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To a certain stratum of society — namely classic movie fans — it’s nearly impossible to imagine Errol Flynn and Olivia de Havilland not being paired together or not being box office draws, for that matter. However, on both accounts, in 1935, the studio was taking quite the risk, still undoubtedly reeling from the heart of the Depression Years and shelling a hefty sum of money for a vehicle essentially starring two unknowns.

Sometimes you catch lightning in a bottle, and it remains for all posterity. Scoring, again and again, is quite another matter entirely. The pair would be placed together in an astounding 8 films in total!

This initial entry opens in England in 1685 and a band of patriotic rebels has taken it upon themselves to depose the current tyrant James II. Though he chooses to forego involving himself in the fighting, physician Peter Blood nevertheless goes with them in spirit and is ready and willing to operate on a fugitive who is mortally wounded. However, in the process of attending to the man, the king’s guards burst in upon him and all involved are arrested.

Their future is decided in a trial of pomp, circumstance, and unyielding justice. There are few figures in the legions of contenders as charismatic as Errol Flynn, beginning with his attempt to exonerate himself and extol his own noble profession. Even that fails to keep him from the executioner though the king fancies himself a humanitarian and decides to send the lot of traitors on slave ships to the West Indies instead.

There is a blatant irony in the depictions of white slavery while the deep wounds of black slavery were still being felt in our country through the oppression of Jim Crow Laws and racial injustice. This continues on the island plantation prison where the lads find themselves.

There they are sold on the auction blocks like chattel though much to his shame, Blood finds himself indebted to a pretty matron Arabella Bishop (Olivia De Havilland) who bought him for 10 pounds. Their relationship begins on the rockiest of soil and life thereafter is hard. Though eventually, Dr. Blood gains favor when he cures the hissy hypochondriac governor of his gout, earning himself greater freedom.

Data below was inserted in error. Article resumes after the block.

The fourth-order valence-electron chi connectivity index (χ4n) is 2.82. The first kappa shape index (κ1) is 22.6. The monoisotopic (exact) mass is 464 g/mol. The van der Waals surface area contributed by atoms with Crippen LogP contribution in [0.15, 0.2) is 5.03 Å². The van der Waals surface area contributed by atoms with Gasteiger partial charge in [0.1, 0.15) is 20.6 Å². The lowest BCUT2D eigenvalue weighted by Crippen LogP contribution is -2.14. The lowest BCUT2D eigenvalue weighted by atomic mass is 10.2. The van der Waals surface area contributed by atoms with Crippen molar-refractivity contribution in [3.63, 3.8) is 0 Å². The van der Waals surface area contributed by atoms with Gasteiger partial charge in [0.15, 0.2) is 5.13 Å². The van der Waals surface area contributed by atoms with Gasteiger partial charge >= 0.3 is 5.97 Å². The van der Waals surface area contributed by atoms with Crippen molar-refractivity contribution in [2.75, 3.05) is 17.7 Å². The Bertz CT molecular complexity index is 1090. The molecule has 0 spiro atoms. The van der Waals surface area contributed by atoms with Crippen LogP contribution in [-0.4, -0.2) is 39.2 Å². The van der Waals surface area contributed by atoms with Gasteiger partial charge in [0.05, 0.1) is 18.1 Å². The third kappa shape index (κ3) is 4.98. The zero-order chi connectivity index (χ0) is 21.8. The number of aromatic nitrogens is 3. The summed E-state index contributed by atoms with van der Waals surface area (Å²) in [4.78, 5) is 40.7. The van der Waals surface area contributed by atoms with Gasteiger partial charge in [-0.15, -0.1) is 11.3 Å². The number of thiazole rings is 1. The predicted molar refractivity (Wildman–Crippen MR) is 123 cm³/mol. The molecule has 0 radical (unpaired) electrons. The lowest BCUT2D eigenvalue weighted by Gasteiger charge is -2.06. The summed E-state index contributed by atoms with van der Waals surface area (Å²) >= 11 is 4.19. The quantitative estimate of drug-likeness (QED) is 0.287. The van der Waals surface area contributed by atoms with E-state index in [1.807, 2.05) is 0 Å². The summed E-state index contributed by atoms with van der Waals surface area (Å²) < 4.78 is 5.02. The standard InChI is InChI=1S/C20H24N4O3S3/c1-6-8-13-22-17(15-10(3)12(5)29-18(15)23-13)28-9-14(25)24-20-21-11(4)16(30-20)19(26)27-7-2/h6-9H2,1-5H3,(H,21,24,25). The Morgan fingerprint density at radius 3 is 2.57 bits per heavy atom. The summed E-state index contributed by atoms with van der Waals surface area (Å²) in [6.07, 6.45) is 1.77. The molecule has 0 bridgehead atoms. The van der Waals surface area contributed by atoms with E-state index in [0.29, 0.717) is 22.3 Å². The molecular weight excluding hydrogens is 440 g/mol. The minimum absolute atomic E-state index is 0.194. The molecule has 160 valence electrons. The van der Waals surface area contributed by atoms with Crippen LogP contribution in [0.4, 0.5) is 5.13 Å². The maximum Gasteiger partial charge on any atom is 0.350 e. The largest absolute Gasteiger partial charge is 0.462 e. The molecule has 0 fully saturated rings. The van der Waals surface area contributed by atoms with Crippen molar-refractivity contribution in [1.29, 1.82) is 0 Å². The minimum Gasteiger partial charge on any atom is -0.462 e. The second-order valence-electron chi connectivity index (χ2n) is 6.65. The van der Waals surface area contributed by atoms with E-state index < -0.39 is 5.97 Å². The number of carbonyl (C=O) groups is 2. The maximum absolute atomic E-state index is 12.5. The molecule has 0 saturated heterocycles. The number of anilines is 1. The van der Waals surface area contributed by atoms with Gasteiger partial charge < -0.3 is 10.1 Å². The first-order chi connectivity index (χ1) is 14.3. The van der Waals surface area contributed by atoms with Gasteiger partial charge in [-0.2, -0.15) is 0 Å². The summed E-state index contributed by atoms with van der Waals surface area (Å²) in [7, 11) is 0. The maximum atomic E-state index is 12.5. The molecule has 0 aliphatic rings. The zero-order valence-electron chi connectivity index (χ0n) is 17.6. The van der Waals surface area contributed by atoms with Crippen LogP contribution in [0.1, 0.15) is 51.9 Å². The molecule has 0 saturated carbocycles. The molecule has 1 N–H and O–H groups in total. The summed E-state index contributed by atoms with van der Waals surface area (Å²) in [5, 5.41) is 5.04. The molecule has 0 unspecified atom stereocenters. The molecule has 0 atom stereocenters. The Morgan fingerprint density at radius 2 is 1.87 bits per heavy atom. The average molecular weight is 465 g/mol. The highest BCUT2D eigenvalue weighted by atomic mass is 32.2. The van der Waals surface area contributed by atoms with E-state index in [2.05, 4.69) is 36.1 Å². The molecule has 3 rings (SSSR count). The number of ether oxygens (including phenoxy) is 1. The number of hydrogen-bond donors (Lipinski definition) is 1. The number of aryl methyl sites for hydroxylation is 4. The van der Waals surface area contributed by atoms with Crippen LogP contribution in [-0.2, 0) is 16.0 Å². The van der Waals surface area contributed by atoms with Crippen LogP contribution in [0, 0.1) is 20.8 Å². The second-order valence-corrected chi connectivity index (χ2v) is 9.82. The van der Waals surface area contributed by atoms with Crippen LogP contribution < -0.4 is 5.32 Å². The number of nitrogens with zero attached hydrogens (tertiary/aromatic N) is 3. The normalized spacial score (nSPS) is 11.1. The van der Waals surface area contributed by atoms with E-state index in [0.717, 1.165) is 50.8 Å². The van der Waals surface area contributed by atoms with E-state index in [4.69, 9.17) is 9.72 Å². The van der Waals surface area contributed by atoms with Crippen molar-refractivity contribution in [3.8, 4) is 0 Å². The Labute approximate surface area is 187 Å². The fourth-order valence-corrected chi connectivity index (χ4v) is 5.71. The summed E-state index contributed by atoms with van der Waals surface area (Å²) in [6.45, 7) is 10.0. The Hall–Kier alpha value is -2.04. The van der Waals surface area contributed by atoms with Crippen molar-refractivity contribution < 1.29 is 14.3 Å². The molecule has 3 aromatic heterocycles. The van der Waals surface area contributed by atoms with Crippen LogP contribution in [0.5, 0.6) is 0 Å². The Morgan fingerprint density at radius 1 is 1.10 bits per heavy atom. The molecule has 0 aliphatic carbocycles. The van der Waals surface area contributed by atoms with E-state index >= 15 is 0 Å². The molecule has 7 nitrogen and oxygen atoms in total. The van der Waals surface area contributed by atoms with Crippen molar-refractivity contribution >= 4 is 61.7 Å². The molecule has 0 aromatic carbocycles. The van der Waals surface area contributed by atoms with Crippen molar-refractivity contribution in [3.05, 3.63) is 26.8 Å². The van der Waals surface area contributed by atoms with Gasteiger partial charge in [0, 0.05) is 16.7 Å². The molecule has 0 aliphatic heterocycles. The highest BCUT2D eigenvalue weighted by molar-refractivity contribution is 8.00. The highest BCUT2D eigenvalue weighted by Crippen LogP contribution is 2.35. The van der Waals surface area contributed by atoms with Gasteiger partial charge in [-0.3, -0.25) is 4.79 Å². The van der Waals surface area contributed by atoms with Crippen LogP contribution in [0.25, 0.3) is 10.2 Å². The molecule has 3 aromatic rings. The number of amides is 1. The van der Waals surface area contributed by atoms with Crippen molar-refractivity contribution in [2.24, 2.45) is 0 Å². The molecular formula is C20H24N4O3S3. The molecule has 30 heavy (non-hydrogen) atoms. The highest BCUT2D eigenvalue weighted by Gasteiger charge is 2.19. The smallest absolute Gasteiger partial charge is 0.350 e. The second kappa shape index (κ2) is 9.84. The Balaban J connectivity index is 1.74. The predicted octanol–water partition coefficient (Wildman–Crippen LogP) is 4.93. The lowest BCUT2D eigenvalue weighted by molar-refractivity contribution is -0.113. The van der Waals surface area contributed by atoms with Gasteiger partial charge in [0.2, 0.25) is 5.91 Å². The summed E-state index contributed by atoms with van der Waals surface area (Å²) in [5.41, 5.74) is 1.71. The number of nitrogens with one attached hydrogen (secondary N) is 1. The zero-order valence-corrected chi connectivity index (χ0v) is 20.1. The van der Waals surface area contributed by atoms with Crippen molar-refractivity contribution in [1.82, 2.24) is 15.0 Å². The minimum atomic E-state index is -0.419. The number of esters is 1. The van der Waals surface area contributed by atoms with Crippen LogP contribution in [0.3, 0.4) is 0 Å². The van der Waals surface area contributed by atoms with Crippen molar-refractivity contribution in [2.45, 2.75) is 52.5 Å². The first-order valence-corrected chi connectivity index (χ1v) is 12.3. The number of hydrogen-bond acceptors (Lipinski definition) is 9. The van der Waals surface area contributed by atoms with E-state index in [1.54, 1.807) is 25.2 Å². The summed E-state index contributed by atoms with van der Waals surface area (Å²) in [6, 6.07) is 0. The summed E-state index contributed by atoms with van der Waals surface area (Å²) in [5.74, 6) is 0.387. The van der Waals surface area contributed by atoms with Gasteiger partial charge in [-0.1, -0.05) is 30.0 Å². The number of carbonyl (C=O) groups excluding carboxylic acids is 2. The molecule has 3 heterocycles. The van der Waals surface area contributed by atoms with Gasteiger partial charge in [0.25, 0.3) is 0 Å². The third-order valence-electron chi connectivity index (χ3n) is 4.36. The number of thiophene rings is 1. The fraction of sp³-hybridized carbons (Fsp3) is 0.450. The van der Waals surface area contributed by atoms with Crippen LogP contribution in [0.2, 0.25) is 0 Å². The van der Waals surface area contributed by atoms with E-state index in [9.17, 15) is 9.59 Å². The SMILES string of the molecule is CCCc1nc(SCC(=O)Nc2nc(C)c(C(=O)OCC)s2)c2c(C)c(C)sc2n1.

And with that the good doctor bides his time, planning an escape to coincide with a timely interruption on the outpost by Spanish Pirates. In the drunken escapades that follow, Blood gathers his men together, switching places with the invaders and a new band of pirates is born. They are a hardy lot including Blood’s faithful pilot and friend Jeremy Pitt (Ross Alexander), the sturdy gunner Hagthorpe (Guy Kibbee), and one Bible-spouting mate who has a bit of scripture for every occasion (And then the whale came and the whale swallowed Jonah. I hope!).

Their acclaim grows to such an extent that they fall into the company of a band of French Buccaneers led by a salty lady’s man named Levasseur (Basil Rathbone). He and Blood draw up a loose pact which quickly falls apart as they quarrel and end up dueling for the company of their esteemed “guest” Ms. Bishop. Laguna Beach, California ends up filling in for the Caribbean as they have it out in stirring fashion. Flynn and Rathbone were the best of foes when it came to crossing swords, even when they were purportedly allies.

In the final act, the outlaws are redeemed (like Robin Hood anyone?) taking up the banner of the new king William of Orange to fight a valorous battle for the glory of Merry Ol’ England. Thus, in spite of the tumultuous path he traversed, Captain Blood and his boys reach the pinnacle. He’s a hero and, of course, he gets the girl. There’s nothing her indignant uncle can do about it now as he’s been replaced by a far more benevolent governor.